Sen. Grassley answers media questions as he launches 99-county tour
United States Sen. Chuck Grassley kicked off his annual 99-county tour of Iowa Friday with stops in Nashua and Charles City. But before he took off from his farm in Butler County, he took a moment to answer a few questions about topics ranging from school lunch programs and Common Core to farm labor regulations and mentoring.
“I’ve done these tours enough times now that I’ve learned something: you don’t go to Northwest Iowa in January,” he quipped during a brief telephone interview Friday morning. “The wind blows all the time up there; in fact, it’s blowing right now here in Butler County.”
Grassley encouraged those interested in learning about the topics he covers during each of his townhall meetings to follow his Twitter account. He said he “tries to give a word or two” about each of the issues discussed at the meetings.
The interview was part of Grassley’s weekly public affairs program in which members of the print and broadcast media spend a few minutes asking the sentor questions about current and pending legislation. AJ Taylor of KIOW-AM radio in Forest City represented the broadcast media.
Taylor first asked about the U.S. Department of Agriculture’s recent decision to loosen regulations on school lunch programs. Grassley called it “one of the few instances where Washington bureaucrats actually listened to the grassroots of America.”
He noted the Healthy School Lunches program had “good intentions,” but was hampered by a variation of an old adage.
“You can put a healthy meal in front of kids, but if they don’t like it, they’re not going to eat it,” he said. “I think the amount of meat they’re putting back in addresses the number one problem I was hearing from parents of students.”
Taylor also asked about a recent poll that suggests citizens’ negative view of government has reached an all-time low. He asked Grassley what is being done to address the general public’s lack of hope in government.
“Well, I think one of the problems is that there aren’t enough people taking part in the process of representative government. I don’t mean just voting. Once you’ve sent someone to Washington, even it’s someone you didn’t necessarily vote for, you should contact them ... or even like I do where I invite people to come to meet with me at town meetings. I wish more people would attend those meetings.”
He also noted the process of representative government is a give-and-take whereby a broad array of viewpoints are competing to be recognized. He said he frequently hears complaints about “partisanship” from constituents, but that citizens need to also understand that the political parties, at their grassroots levels, are each passionate about particular issues.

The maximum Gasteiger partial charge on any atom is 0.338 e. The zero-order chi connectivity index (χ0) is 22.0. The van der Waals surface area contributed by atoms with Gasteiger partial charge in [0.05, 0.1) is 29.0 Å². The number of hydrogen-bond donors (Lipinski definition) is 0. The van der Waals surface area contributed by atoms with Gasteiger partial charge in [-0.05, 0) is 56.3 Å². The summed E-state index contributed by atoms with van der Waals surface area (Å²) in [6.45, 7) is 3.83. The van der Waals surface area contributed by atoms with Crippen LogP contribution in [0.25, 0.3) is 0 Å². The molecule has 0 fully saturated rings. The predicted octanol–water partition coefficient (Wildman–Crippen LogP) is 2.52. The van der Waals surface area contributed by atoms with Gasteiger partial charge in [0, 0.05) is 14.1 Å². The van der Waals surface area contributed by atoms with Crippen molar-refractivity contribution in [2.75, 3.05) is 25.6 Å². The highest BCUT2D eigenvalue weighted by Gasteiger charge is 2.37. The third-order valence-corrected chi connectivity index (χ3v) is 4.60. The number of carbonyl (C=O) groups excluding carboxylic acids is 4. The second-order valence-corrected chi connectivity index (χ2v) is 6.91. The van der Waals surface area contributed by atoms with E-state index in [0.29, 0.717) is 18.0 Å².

Following a question from Taylor about Common Core, Grassley took a moment to give his opinion, in general, about Common Core.
“Common Core may be well-intended. It may even be needed. I’m not going to argue that point,” he said. “But I resent very much the federal government using federal dollars, or the hope of federal dollars, to push Common Core down the throats of 50 different states, when education has always been a state’s responsibility. We ought not to have the federal government dictating a national curriculum.”
Due to technical difficulties, the Daily News was unable to participate in the program. However, Grassley took time to answer questions directly from the Daily News following the completion of the program.
Prior to the start of the Senate’s Christmas break, Grassley joined a bipartisan group of more than 40 senators in signing a letter to U.S. Labor Secretary Thomas Perez expressing disappointment that OSHA was attempting to regulate on-farm harvest activities. Farms with less than 10 employees have been exempted from OSHA regulations since 1976.
Friday, Grassley said he has yet to hear of a response to the letter. But he did say he learned of another instance in which a farmer in Ohio was being fined for not complying with OSHA regulations.
“We still have had no response regarding the case in Nebraska ... Someone in the Labor Department was smart enough to withdraw the violations in [the Ohio] case,” he said. “This is a fairly typical example of what happens when you have Washington, D.C., bureaucrats running amok ... It’s an island surrounded by reality out there.”
Grassley said it’s hard to fathom how one part of a farm operation can be considered exempt from OSHA, and another part isn’t, when it’s the same family running the combine, hauling the grain out of the field, running it through a drier, and storing it in a bin. He said he is confident the fines will be dropped against the Nebraska farmer involved in the case, because OSHA’s attempt at regulation “doesn’t pass the common sense test.”
In addition to providing a jump start to his annual 99-county trek across Iowa each year, January holds a special place in Grassley’s heart for another reason. It is National Mentoring Month, a subject very near and dear to the senator and his family.
“I did some mentoring myself, though not through an organized effort, and I’ve worked with a group of people in Sioux City, too,” he said. “My son-in-law was an early retiree from John Deere, and he spends up to three days a week now working with Boys and Girls Clubs.”
Grassley said there is a growing need for adult figures, particularly adult men, in the lives of young people all across the U.S. He said he thinks it’s vital for those who have the time to mentor to do so.
He noted there were 31 people at his family’s Thanksgiving dinner this year, including three people he “never met before.” They were three people who is grandson was mentoring.
“Any mentoring you do, even for a single person, can make a big difference,” he said. “I highly encourage it.”